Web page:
Archer 5.07 Review: “Archer Vice: Smugglers’ Blues”


More than any other episode of Archer Vice so far, “Smugglers’ Blues” is the perfect marriage of both versions of Archer. There’s another stab taken at getting rid of the all the cocaine the former ISIS agents have, but the process in the episode is much more typical of classic Archer missions – especially the two- and three-part ones. On top of that, the division of characters in “Smugglers’ Blues,” though the most gender segregated, is probably my favorite of the season. Given all this – and the freshness of Archer Vice in general – in addition to the announcement in-between these reviews that the series has been picked up for two more seasons, you’d figure Archer would feel like it’s in a pretty good spot. Yet, the viewership it’s pulling in is noticeably low right now, dipping last week to its lowest in numbers since the first season (and Archer, remember, is one of the few FX comedies that didn’t make the transition to FXX, which might have explained those lower numbers). It might just be that people aren’t warming to the new structure of the series, and if that’s the case, then I would imagine they probably won’t have to wait much longer than the remainder of this season for the series to revert back to its secret agent identity. But it’s a shame if that is the case, since Archer Vice – and specifically this episode – is delivering a wonderful combination of exciting plot and entertaining dialog.

The heavy serialization of this season is the main component that makes “Smugglers’ Blues” feel like one of those epic Archer tales, but the inclusion of “La Madrina” as a potential mini supervillain also helps bring to mind arcs like the brilliant “Heart of Archness” from season three. Hopefully, she’s sticking around for at least another episode while Sterling, Cyril and Ray have to find a way out of being tortured and killed. If she’s not back, though, she at least brings out a lot of the old Archer, who chokes on his drink several times presumably because he hasn’t had much positive reinforcement as a ladies man recently being stuck in the Tunt mansion. “Smugglers’ Blues” actually has a lot of great callbacks, including the self-aware realization that “phrasing” has been out of the rotation for a while. Most of those kinds of gags work best when it’s Sterling and Lana out in the field, but it’s looking like Malory is guilting Lana into rescuing Sterling, because lord knows someone has to. The other returning gag is Archer’s elaborate voicemail, which – in his explanation to Ray about how he got it onto Ray’s phone – is even more elaborate than ever. So, apart from being the most mobile episode of the season thanks to sneaking into international territory, “Smugglers’ Blues” is also the laugh-out-loud funniest episode of the season so far. In some ways,  it’s unfortunate that Archer Vice won’t allow for a higher concept episode like last season’s “Live and Let Dine,” but that just comes with having a tighter structure this year.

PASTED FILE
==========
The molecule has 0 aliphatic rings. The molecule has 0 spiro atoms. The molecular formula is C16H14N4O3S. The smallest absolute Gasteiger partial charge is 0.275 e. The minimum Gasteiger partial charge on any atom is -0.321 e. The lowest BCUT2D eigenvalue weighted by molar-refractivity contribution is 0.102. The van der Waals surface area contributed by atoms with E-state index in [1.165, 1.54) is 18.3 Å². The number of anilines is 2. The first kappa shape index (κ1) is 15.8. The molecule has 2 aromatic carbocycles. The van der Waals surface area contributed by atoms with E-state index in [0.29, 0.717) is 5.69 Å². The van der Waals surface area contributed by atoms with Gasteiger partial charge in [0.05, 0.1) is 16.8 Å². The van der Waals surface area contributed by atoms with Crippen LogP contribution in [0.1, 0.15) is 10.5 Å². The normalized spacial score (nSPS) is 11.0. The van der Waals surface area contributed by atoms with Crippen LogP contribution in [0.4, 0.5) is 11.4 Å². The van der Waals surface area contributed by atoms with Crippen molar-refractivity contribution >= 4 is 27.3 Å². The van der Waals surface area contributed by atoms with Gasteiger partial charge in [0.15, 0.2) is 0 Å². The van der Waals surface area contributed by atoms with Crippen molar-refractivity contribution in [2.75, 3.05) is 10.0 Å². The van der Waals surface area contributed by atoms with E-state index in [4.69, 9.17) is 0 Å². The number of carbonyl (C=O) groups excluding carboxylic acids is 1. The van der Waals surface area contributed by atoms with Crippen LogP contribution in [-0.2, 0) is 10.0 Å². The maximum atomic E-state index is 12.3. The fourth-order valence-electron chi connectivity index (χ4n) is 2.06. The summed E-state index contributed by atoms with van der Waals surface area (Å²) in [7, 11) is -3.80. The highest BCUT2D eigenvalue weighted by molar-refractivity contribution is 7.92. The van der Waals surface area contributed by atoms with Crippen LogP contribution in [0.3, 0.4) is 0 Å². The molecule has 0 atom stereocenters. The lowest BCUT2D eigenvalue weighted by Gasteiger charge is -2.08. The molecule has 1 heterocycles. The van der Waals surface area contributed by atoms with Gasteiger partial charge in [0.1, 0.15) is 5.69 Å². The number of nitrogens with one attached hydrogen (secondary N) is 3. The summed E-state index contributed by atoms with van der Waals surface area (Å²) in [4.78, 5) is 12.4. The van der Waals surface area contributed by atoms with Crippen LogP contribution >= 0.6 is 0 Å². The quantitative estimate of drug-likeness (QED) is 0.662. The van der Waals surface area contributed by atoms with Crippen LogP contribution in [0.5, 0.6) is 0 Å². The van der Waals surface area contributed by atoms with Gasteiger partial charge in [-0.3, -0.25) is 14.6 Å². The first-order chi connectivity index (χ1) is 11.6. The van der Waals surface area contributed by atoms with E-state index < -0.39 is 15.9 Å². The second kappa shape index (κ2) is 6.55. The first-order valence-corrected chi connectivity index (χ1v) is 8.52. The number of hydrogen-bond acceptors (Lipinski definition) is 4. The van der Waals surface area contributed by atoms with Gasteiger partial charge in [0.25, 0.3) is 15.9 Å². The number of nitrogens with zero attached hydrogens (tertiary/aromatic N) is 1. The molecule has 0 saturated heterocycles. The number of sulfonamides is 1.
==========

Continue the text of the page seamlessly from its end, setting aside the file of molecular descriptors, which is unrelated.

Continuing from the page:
As mentioned, the character combinations in “Smugglers’ Blues” are fantastic. The episode opens with the females – Malory, Lana, Pam and Cherlene – as they crack more jokes at the expense of Lana’s pregnancy. Aside from those times when Pam and Cheryl annoyed Malory outside of her office, I can’t remember a gender division this clear in Archer plots. Of course, Krieger is around (and so is Woodhouse, though he’s off doing creepy Woodhouse-y things), but just seeing the girls hanging around playing pool and drinking before realizing that the boys are going to need an extraction plan is a great break from what the others are up to.

There’s far too many good comedic moments to mention here (just to get a couple in, though: Cyril not knowing anything about cars and Archer reminding Ray about causing one of his bouts of paralysis are highlights), but Archer typically saves the best for last. As the guys are being hauled off, the only thing Archer can think about is getting a tiger, which his smirk explains after Ray tells him specifically not to say that. Both the other characters and the viewers know Sterling way too well, and moments like this made extra hilarious because of that. Two other thoughts that I had while watching “Smugglers’ Blues”: 1) without subtitles, the episode manages to get in a lot of Spanish profanity that normally wouldn’t be cool even for FX (and, as with all the other references Adam Reed uses, Archer doesn’t care if you get all of this nor is it necessary to appreciate the episode) and 2) because of how densely packed each episode of Archer is, I’m always surprised to find out that episodes usually run a couple minutes under the normal comedy running time (Archer usually hovers between 19:30 and 20:30, whereas most comedies on the broadcast networks are at least 21:00 every week).

[Photo via Giovanni Rufino/FOX]

Sean Colletti received his MA in Creative Writing at the University of East Anglia. He writes television criticism for @Sound on Site and at his personal blog, There is nothing on. His current favorite shows are Mad Men, Louie and Parks and Recreation.
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